Levels of Integration for People with Spinal Cord Injury in Bangladesh
Dr AKM Momin
This project was funded by a studentship award from the British Council.
This research set out to evaluate the impact of services provided by the Centre for the Rehabilitation of the Paralysed (CRP) in Bangladesh. There is an enormous need for services to people with spinal cord lesion’s (SCL) in Bangladesh. This need is acknowledged by the government but services are minimal and not necessarily appropriate. Thus there is a need to assess the extent to which CRP is making a contribution, which can be emulated, in order to meet the articulated needs of disabled people and affect their levels of integration into family and community.
The data was generated through interviews and focus groups with key informants but mainly with two samples of people with SCL – those who have access to CRP services and those who have not. This study assesses their own experiences and reflections on these, and measures their levels of integration along a range of dimensions, using SPSS to test for differences in experiences and outcomes and supplementing the analysis with material from the interviews.
The research concludes with the findings that there is a huge area of existing need, and documents the poor and often counterproductive service provided in government hospitals. At the same time it conclusively demonstrates that CRP services are effective in improving levels of integration along the range of dimensions investigated.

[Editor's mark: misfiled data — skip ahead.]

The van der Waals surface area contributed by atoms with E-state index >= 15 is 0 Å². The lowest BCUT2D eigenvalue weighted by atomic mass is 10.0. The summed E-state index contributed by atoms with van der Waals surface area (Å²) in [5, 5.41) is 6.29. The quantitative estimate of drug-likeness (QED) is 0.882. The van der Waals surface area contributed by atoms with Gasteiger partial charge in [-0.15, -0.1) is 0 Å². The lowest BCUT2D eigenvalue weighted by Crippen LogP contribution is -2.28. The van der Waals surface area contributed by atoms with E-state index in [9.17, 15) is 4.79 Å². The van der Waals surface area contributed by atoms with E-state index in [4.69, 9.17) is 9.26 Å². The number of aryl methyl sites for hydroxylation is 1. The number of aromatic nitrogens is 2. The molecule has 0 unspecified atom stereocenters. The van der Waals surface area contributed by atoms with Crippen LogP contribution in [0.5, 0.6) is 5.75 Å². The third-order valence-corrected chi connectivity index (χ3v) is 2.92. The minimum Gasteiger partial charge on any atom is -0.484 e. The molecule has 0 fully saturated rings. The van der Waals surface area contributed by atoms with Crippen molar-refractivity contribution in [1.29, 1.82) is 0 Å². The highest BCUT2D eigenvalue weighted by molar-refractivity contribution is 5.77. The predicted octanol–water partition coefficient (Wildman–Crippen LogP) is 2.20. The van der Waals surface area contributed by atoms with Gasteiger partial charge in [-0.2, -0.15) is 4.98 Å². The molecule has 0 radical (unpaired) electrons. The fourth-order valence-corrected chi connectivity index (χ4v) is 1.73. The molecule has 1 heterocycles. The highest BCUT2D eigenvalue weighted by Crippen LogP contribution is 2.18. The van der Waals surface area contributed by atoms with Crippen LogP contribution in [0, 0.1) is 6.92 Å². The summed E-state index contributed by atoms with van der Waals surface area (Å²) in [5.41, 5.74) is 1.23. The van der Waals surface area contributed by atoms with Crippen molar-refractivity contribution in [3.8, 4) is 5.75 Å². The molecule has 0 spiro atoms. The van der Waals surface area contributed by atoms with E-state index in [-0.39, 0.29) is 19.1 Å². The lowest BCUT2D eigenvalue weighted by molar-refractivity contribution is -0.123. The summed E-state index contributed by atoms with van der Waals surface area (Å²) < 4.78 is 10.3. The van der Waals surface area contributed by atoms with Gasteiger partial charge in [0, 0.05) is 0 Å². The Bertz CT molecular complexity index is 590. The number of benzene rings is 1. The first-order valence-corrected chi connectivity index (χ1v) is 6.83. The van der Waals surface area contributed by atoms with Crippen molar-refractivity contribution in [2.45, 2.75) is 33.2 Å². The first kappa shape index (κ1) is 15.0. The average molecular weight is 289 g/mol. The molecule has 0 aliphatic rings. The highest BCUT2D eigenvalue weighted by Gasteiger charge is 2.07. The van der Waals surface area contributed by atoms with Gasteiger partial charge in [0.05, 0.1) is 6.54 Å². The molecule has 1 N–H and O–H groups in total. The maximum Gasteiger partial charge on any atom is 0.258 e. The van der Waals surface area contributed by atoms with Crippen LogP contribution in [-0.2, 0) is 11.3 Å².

The findings indicate that in general inadequate services, poverty, negative attitudes of society towards people with SCL, discriminatory laws, inaccessible built environment and transport systems are the main causes of poor integration into community life. As I have discussed with reference to the conclusion, in a globalised world where the divisions between rich and poor nations are so vast, Bangladesh alone cannot hope to address the problems of people with SCL and other disabled people without a radical transformation of policy and culture at the international level. This requires the reformulation of existing service provision for people with SCL and their families. In addition, bi-lateral and multi-lateral cooperation with high resource countries and organisations is essential.
Key words: Spinal cord injury, integration, community life, personal care, the built environment and transport systems, family life, social life, education, employment, Government of Bangladesh, NGOs.
The study will be published in full as a University of Leeds PhD thesis